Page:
VOLUME 51 | NUMBER 6 | DECEMBER 2016
Challenges of Implementing a Communication-and-Resolution Program Where Multiple Organizations Must Cooperate
Objective: To implement a communication-and-resolution program (CRP) in a setting in which liability insurers and health care facilities must collaborate to resolve incidents involving a facility and separately insured clinicians.
Study Setting: Six hospitals and clinics and a liability insurer in Washington State.
Study Design: Sites designed and implemented CRPs and contributed information about cases and operational challenges over 20 months. Data were qualitatively analyzed.
Data Collection Methods: Data from interviews with personnel responsible for CRP implementation were triangulated with data on program cases collected by sites and notes recorded during meetings with sites and among project team members.
Principal Findings: Sites experienced small victories in resolving particular cases and streamlining some working relationships, but they were unable to successfully implement a collaborative CRP. Barriers included the insurer's distance from the point of care, passive rather than active support from top leaders, coordinating across departments and organizations, workload, nonparticipation by some physicians, and overcoming distrust.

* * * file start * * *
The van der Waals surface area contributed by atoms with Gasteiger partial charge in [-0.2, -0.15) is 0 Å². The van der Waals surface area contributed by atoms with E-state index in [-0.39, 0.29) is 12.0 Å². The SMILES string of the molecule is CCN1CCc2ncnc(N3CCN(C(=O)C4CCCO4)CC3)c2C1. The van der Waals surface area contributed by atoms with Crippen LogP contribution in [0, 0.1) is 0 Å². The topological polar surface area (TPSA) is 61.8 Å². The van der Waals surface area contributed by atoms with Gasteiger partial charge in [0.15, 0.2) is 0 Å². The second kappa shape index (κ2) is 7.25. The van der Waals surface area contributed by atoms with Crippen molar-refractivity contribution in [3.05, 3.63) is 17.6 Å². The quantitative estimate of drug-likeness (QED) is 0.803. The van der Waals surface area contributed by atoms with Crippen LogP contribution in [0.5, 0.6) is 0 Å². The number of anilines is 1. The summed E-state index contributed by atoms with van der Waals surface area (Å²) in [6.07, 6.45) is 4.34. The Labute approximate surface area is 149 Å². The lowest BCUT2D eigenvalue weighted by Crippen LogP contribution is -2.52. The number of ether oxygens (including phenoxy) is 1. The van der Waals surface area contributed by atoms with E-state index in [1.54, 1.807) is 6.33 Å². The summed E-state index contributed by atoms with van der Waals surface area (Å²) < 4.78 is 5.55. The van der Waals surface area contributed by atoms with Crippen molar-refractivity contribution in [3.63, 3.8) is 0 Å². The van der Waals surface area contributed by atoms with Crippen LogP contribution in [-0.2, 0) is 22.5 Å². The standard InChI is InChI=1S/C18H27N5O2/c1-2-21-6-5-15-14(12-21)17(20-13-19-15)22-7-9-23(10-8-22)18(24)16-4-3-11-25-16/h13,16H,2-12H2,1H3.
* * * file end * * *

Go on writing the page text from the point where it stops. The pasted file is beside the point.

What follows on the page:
Conclusions: Operating CRPs where multiple organizations must collaborate can be highly challenging. Success likely requires several preconditions, including preexisting trust among organizations, active leadership engagement, physicians' commitment to participate, mechanisms for quickly transmitting information to insurers, tolerance for missteps, and clear protocols for joint investigations and resolutions.
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